If you haven’t met Julianna, she says, it’s hard to explain how even at such a young age, she understands the choice that’s in front of her, how she’s the one who experiences the suffering and should get a say in what will happen to her.
The doctors and nurses who know Julianna best agree.
Dr. Danny Hsia, her pulmonologist, observes that Julianna is wiser than most 5-year-olds. “In that case, it makes a lot of sense to listen to her. I have the utmost faith in her mother and father. They’re phenomenal parents and have her best wishes at heart,” he says.
He believes that when Julianna gets another infection, the hospital will likely not be able to save her. “For her, there is no light at the end of the tunnel,” he says, his voice trailing off. “She doesn’t have a long time to live.”
Diana Scolaro, the nurse who took care of Julianna through three stays in the intensive care unit, also supports Steve and Michelle’s decision to listen to their daughter. “You have to know what it’s like to hold down a child and hear them scream so you can stick a tube down their nose. It’s one thing to do that when you know you’ll have a success at the end, but for Julianna, there is no success,” she says. “We pulled her from death’s door so many times last year, but she’s sicker now than she was then, and I don’t think we could pull her through another big crisis.”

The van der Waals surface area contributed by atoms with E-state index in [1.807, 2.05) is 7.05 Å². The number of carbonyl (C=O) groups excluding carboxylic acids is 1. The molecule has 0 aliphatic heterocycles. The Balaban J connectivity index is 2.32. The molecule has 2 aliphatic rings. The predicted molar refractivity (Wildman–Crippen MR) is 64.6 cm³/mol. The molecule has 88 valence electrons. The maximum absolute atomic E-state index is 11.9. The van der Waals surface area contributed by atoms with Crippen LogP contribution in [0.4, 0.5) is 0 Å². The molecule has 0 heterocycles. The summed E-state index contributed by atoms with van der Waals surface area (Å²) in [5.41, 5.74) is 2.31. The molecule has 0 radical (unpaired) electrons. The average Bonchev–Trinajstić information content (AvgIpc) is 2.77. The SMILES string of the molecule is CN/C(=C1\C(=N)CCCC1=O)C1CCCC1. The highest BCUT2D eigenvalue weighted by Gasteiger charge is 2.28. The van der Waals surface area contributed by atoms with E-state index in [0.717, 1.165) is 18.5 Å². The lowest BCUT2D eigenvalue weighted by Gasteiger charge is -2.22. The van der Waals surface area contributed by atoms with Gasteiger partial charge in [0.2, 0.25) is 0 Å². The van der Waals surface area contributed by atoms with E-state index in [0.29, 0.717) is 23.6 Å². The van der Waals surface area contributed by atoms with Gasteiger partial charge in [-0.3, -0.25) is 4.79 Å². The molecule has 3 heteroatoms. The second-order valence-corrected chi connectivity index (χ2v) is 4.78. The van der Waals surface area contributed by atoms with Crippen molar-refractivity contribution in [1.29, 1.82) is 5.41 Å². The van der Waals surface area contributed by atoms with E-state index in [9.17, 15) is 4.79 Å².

Diana cries as she tries to express her wishes for Julianna. “I want her living and dying in her princess room, at home, surrounded by her family, not in the cold technology of a hospital,” she says. “There is no cure for her. Every day is a blessing. Every day is a gift.”
The ‘slow-motion horror story’
By longstanding tradition, when an Air Force pilot takes his final flight, his colleagues douse him with champagne in celebration as he emerges from the cockpit. Steve had decided to leave the Air Force and his “fini flight,” as it’s called, was set for Davis-Monthan Air Force Base in Tucson, Ariz., where the Snow family had recently moved from Texas. It was Jan. 30, 2013, about three months after their visit in Iowa with Shy.
Steve didn’t want to stop flying, but being an Air Force pilot means working long hours and transferring frequently from base to base. Steve’s family needed him and it would be much better if they could live in one place, near extended family who could help. Julianna was getting sicker and sicker and required more attention. Alex, a 4-year-old bundle of energy, needed attention, too.
Later, Michelle would write in a blog that Steve “sacrificed a career he loved to become Julianna’s main caregiver. …(He) is simply the most decent human being I know. … He is my rock star.”
As the last bottle of champagne rained down, Steve became sad, thinking about how he would never again fly the A-10 jet, his favorite aircraft.